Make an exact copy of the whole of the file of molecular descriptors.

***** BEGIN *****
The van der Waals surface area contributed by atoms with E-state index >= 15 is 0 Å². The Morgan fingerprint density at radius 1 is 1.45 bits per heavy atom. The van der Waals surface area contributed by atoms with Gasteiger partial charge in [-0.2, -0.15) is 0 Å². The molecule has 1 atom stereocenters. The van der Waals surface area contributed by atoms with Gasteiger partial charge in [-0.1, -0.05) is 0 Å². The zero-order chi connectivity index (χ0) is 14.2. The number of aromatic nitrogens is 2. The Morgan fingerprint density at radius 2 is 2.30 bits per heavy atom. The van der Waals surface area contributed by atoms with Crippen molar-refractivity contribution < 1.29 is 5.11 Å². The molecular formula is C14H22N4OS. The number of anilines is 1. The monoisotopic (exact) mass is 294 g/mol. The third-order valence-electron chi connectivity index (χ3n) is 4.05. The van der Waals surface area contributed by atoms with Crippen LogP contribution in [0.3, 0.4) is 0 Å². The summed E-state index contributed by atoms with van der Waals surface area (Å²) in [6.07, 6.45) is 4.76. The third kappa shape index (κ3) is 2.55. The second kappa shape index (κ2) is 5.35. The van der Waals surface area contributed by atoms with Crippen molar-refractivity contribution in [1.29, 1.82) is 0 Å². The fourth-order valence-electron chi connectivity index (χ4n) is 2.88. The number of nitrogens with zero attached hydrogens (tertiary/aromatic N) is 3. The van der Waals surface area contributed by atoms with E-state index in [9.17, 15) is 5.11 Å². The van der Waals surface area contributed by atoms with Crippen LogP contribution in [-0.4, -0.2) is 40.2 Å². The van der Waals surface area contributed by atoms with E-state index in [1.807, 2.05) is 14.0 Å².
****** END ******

The van der Waals surface area contributed by atoms with E-state index >= 15 is 0 Å². The Morgan fingerprint density at radius 1 is 1.45 bits per heavy atom. The van der Waals surface area contributed by atoms with Gasteiger partial charge in [-0.2, -0.15) is 0 Å². The molecule has 1 atom stereocenters. The van der Waals surface area contributed by atoms with Gasteiger partial charge in [-0.1, -0.05) is 0 Å². The zero-order chi connectivity index (χ0) is 14.2. The number of aromatic nitrogens is 2. The Morgan fingerprint density at radius 2 is 2.30 bits per heavy atom. The van der Waals surface area contributed by atoms with Crippen molar-refractivity contribution < 1.29 is 5.11 Å². The molecular formula is C14H22N4OS. The number of anilines is 1. The monoisotopic (exact) mass is 294 g/mol. The third-order valence-electron chi connectivity index (χ3n) is 4.05. The van der Waals surface area contributed by atoms with Crippen LogP contribution in [0.3, 0.4) is 0 Å². The summed E-state index contributed by atoms with van der Waals surface area (Å²) in [6.07, 6.45) is 4.76. The third kappa shape index (κ3) is 2.55. The second kappa shape index (κ2) is 5.35. The van der Waals surface area contributed by atoms with Crippen molar-refractivity contribution in [1.29, 1.82) is 0 Å². The fourth-order valence-electron chi connectivity index (χ4n) is 2.88. The number of nitrogens with zero attached hydrogens (tertiary/aromatic N) is 3. The van der Waals surface area contributed by atoms with E-state index in [9.17, 15) is 5.11 Å². The van der Waals surface area contributed by atoms with Crippen LogP contribution in [-0.4, -0.2) is 40.2 Å². The van der Waals surface area contributed by atoms with E-state index in [1.807, 2.05) is 14.0 Å².